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Wednesday, May 28, 2014

Baxter State Park, Maine


Cute giant painted rock on the road to Maine's Baxter State Park
Yesterday I drove a lot of hours driving north from the Maine coast to arrive at Baxter State Park.  The photo above is a view as one approaches a southern entrance to the park. When I reached the entry kiosk, I was surprised to find out there is quite a fee for non-Maine dwellers to enter the park $14, which is even more than one pays to enter a California park, though the California fee includes California citizens. Still, I guess someone has to shell out money to support parks so the fee didn't stop me from visiting the park both yesterday and again today for a total of $24 of park enjoyment.

Baxter State Park has beautiful scenic views of waterways
 The park is humongous, and it is largely a boreal forest with loads of wildlife and even wilder rivers. My visit to the park was largely and almost totally in vehicle - I drove for a couple of hours to reach the fartherst northern bit of the park. Along the  way I many interesting things, and of course, enjoyed lots of good birding.
The outcropping of rock makes this hill rather a 'sweet heart' don't you think?
 One reason I didn't walk around much was my growing fear of biting black flies and mosquitos, which I will elaborate on later, and the thickness of plants and moss on the boreal forest floor. Ok, and perhaps my general hatred of hiking had a bit to do with it too. Still, I did get out of the rental car to chase after lots of interesting birds.

Female American Redstart

Showing her tail just before she flits off
Male Black-throated Blue Warbler, serenading some fine young thing
Ms. Fine Young Thing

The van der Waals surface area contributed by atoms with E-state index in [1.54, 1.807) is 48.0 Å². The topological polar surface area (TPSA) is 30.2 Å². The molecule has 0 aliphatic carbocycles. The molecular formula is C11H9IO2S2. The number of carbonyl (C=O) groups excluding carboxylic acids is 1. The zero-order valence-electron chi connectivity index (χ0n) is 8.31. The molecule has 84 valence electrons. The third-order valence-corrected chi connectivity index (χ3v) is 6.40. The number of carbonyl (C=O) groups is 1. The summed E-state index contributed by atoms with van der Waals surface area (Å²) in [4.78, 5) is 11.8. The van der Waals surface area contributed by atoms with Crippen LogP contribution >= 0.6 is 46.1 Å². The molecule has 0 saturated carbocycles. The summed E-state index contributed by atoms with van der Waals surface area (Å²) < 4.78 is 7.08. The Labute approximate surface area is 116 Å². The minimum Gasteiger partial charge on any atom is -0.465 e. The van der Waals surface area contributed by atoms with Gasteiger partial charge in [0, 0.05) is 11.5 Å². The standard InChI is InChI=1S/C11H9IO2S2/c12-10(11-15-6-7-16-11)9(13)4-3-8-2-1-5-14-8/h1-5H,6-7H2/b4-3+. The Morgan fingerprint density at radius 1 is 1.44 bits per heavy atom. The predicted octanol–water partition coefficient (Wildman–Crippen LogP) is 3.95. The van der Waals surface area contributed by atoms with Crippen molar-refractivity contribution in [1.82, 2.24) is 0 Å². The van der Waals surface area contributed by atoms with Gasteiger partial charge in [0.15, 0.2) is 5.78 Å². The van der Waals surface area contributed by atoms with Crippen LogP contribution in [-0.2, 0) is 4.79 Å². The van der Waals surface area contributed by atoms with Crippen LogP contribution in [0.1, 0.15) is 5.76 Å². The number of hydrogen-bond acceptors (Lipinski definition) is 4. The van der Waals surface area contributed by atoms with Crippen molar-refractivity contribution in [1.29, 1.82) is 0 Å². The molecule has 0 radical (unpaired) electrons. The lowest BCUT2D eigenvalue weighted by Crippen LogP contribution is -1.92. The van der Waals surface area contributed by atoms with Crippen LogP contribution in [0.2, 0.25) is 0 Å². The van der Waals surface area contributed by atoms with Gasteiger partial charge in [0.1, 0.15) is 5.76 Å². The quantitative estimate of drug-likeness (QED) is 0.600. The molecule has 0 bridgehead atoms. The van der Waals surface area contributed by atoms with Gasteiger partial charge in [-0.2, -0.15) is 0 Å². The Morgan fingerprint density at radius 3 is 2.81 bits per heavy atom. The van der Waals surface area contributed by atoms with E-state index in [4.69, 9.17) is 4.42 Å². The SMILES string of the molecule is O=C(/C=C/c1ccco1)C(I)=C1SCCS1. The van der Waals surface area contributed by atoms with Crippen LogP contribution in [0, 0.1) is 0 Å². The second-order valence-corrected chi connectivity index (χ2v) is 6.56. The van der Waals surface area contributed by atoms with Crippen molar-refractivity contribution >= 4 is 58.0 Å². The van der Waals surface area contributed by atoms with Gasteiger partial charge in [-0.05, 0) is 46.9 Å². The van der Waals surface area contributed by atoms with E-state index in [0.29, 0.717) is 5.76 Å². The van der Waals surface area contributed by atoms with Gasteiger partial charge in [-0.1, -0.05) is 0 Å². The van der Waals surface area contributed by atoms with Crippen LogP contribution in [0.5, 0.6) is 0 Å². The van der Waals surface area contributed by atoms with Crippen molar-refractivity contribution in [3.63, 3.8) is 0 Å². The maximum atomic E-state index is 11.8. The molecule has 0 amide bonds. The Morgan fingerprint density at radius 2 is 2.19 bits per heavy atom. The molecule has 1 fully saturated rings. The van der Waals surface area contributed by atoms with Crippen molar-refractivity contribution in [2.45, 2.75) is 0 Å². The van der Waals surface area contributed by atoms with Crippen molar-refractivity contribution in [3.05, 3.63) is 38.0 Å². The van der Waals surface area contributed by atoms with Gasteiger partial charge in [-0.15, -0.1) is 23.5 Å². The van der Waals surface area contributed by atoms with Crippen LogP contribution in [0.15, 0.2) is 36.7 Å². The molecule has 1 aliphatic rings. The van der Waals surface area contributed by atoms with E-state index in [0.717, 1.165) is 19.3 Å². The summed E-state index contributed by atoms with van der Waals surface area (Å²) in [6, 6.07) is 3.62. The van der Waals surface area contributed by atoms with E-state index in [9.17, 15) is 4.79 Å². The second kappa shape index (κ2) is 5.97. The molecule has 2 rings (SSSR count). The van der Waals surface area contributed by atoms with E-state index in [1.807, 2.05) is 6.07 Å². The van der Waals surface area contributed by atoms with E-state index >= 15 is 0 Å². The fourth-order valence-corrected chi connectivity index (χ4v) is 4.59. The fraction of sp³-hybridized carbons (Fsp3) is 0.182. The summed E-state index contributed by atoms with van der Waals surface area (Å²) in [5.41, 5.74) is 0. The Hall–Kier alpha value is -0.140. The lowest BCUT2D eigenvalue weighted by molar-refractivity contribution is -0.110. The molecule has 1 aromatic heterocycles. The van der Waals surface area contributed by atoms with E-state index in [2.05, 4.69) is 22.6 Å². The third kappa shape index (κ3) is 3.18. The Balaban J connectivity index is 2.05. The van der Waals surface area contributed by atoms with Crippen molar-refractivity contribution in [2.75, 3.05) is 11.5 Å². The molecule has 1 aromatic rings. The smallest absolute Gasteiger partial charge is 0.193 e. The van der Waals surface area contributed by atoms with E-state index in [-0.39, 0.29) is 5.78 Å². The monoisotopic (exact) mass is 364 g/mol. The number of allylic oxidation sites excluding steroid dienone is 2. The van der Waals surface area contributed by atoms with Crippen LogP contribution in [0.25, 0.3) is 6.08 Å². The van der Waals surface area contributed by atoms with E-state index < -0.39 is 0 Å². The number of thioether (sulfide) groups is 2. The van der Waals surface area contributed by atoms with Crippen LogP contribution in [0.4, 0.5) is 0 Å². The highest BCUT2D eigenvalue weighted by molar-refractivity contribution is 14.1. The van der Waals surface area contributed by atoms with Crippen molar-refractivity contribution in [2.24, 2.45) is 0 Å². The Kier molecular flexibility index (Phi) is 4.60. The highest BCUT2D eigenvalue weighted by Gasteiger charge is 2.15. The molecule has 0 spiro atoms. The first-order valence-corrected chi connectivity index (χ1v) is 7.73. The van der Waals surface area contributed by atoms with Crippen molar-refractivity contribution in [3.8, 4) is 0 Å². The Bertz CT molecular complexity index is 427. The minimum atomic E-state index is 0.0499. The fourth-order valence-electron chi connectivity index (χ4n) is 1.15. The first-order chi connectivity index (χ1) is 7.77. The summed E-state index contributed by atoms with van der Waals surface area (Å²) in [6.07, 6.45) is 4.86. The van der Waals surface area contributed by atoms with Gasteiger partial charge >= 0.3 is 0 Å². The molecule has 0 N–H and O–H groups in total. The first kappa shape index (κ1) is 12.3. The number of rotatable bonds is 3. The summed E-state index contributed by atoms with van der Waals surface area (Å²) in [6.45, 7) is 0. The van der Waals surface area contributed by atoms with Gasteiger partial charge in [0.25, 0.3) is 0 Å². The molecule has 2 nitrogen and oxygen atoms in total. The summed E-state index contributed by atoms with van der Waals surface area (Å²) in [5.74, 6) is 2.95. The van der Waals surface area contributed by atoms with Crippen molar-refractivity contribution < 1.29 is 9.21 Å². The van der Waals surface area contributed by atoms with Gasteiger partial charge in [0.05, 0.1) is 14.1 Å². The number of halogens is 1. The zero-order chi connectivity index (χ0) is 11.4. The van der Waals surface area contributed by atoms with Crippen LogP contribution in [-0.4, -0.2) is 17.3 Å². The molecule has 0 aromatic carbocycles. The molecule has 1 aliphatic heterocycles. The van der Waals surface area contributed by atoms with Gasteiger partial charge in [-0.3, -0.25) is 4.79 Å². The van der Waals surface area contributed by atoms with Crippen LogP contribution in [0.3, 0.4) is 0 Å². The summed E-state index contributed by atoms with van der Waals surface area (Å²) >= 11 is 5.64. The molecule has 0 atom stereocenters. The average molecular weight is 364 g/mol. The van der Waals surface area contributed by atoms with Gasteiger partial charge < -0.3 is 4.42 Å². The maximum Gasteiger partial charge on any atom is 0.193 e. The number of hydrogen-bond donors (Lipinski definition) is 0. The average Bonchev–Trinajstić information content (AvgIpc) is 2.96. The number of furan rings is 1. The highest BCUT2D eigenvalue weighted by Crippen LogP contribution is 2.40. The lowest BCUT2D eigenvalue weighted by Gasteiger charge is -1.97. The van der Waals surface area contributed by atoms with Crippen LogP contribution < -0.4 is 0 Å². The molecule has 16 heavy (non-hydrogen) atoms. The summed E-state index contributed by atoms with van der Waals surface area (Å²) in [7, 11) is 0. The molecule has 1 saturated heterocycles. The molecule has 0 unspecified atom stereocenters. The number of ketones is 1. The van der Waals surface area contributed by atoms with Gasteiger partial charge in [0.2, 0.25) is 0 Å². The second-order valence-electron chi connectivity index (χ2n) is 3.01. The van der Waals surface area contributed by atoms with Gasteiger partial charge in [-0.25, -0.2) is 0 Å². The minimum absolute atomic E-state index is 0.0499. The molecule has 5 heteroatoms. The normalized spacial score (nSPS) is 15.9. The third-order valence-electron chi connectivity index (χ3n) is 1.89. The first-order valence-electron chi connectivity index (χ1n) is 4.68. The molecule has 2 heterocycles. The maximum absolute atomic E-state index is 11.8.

Least Flycatcher





There was a spot I found in the forest that was filled with the sound of frogs calling "Chee-bek! Chee-bek! Of course, I learned in Manitoba Canada that not all froggies are frogs - some are actually  Least Flycatchers.











The greatest reason I journeyed all the way to north-central Maine was in hopes of locating a Bicknell's Thrush. Alas, no Bicknell's for me. I have a start when earlier today a Thrush jumped out onto the road in front of my car to nab a worm, but alas, a Hermit Thrush which can be found back in California in my own back yard.
Taken through car windshield: a hungry Hermit Thrush
Still, 'no great loss without some small good' I always say. No Bicknell's Thrush, but I certainly lucked out in finding several Spruce Grouse, all on my own. Mind - I'd have had to be blind to miss the things, but I was still pretty impressed with myself.

A handsome, fat Spruce Grouse on a Baxter Park road
I spotted another little Cockerel in the thick undergrowth, and to my amazement, he put on a bit of a show for me. I think there must have been other birds nearby he was either trying to woo or intimidate. The way he kept the little red feathery puffs above his eyes flared is wonderful.


There were a few wildflowers around for me to admire too.

Sessile Bellwort
Painted Trillium
I certainly believe I got my $24 worth out of Baxter State Park, even if I didn't see any Bicknell's Thrushes. And I certain enjoyed the hours of new scenery I saw en route and on my return today back to the coast and Calais, Maine. 

The 'Farewell' side of the boulder on the way out of Baxter State Park.

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